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Jumping the Broom

Director: Salim Akil
Cast: Paula Patton, Laz Alonso, Angela Bassett, Loretta Devine, Mike Epps, Meagan Good, Brian Stokes Mitchell, Tasha Smith, Julie Bowen

(Sony/TriStar; US theatrical: 6 May 2011 (General release); UK theatrical: 10 Jun 2011 (General release); 2011)

There’s no doubt that Jumping the Broom seeks to please an under-served audience, with a story that could have worked. The marriage of Sabrina Watson (Paula Patton) and Jason Taylor (Laz Alonso) brings together two very different families, a premise with both comedic and instructive possibilities.


Sabrina comes from well-heeled parents (Angela Bassett and Brian Stokes Mitchell), while Jason was raised by his hard-working but overbearing mother (Loretta Devine). Mrs. Taylor comes to the Martha’s Vineyard wedding with a particular chip on her shoulder, feeling slighted that she’s never met Sabrina, even though the Watsons know Jason. She also has particular suggestions for the ceremony, like the symbolic “jumping the broom” of the title, that don’t match the Watsons’ tonier aesthetics. The two strong-willed mothers—studies in controlling uptightness at different volumes—clash amid much family drama, which is to say Bassett and Devine have opportunities to overact. Devine does her now familiar fit-throwing routine, and Bassett turns her unsmiling face to disapproving stone.


Fortunately, Jumping the Broom also features a large and appealing ensemble, like Mike Epps as Jason’s Uncle Willie Earl and Meagan Good as Sabrina’s high-standards friend Blythe. Less fortunately, many characters get worked into a rich, soapy lather by the movie’s endless revelations and confrontations. Sabrina seems to be the main character until the movie loses focus. She’s hardly helped by her pairing with the terminally bland Jason, who spends most of the movie looking vaguely ill.


Their lack of chemistry is further flattened by the film’s structure. Director Salim Akil is a TV veteran, and despite his experience with the ensemble casts of Girlfriends and The Game, this transition into features is bumpy. Sometimes he and editor Terilyn A. Shropshire take delight in the large cast, making clever matching shot transitions between groups at the different wedding parties. Elsewhere, though, the film is less visually astute: a scene focused on Sabrina and Jason cuts between long shots and close-ups so indiscriminately that it begins to resemble a slowed-down Tony Scott movie. Such disorganization is only enhanced by the unwieldy screenplay, which has characters taking theatrical pauses and making expositional small talk, some sounding like the run-up dialogue to musical numbers that never materialize.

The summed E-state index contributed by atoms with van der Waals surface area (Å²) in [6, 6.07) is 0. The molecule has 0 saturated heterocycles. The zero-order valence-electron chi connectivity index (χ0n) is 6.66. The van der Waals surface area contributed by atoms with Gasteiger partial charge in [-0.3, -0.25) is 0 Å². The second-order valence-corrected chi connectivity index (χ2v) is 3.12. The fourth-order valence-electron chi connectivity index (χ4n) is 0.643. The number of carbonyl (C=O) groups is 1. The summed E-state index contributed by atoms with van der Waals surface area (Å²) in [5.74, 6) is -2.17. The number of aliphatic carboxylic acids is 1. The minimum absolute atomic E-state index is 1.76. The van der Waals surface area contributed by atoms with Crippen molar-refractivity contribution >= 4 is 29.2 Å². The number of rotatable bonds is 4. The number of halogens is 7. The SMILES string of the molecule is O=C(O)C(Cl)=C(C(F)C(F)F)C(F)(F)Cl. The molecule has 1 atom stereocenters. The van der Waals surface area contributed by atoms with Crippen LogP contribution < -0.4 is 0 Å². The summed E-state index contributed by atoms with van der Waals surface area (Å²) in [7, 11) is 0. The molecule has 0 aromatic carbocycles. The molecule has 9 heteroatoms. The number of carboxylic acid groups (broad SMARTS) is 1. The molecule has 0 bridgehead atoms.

The film also displays the imprint of producer T.D. Jakes, the pastor turned multimedia multi-hyphenate. Jumping the Broom, the third of his faith-based films, branches out into class conflicts, and indeed, examines how the Watsons and the Taylors engage differently with their cultural histories and traditions. But the movie’s bizarre religious framework is distracting. Early in the film Sabrina makes a promise to God to withhold her affections until she finds the man she will marry. When she meets Jason, she takes this as an answer to her prayers—and refuses to sleep with him until their wedding night. Maybe Jason looks so ill at ease because he’s feeling overpowered by the tedious moralism layered over opportunities for comedy or drama.


It’s not objectionable, of course, that Sabrina maintains her faith. But rather than explore the complexities of her efforts to reconcile her experiences with an intellectual, borderline pretentious family with her deep, specific commitment to her religion, the movie simply takes it as a given that anyone and everyone has the same vague but insistent beliefs. Characters go on about God’s plans, so the movie seems to preempt any potentially combustible situations, and so become weirdly passive about its own conflicts.


Faith doesn’t inform individual decisions here so much as it acts as continuing reassurance that none of the plot turns—which range from farcical to ridiculous to sitcom-simplified—matter all that much, even as melodrama.

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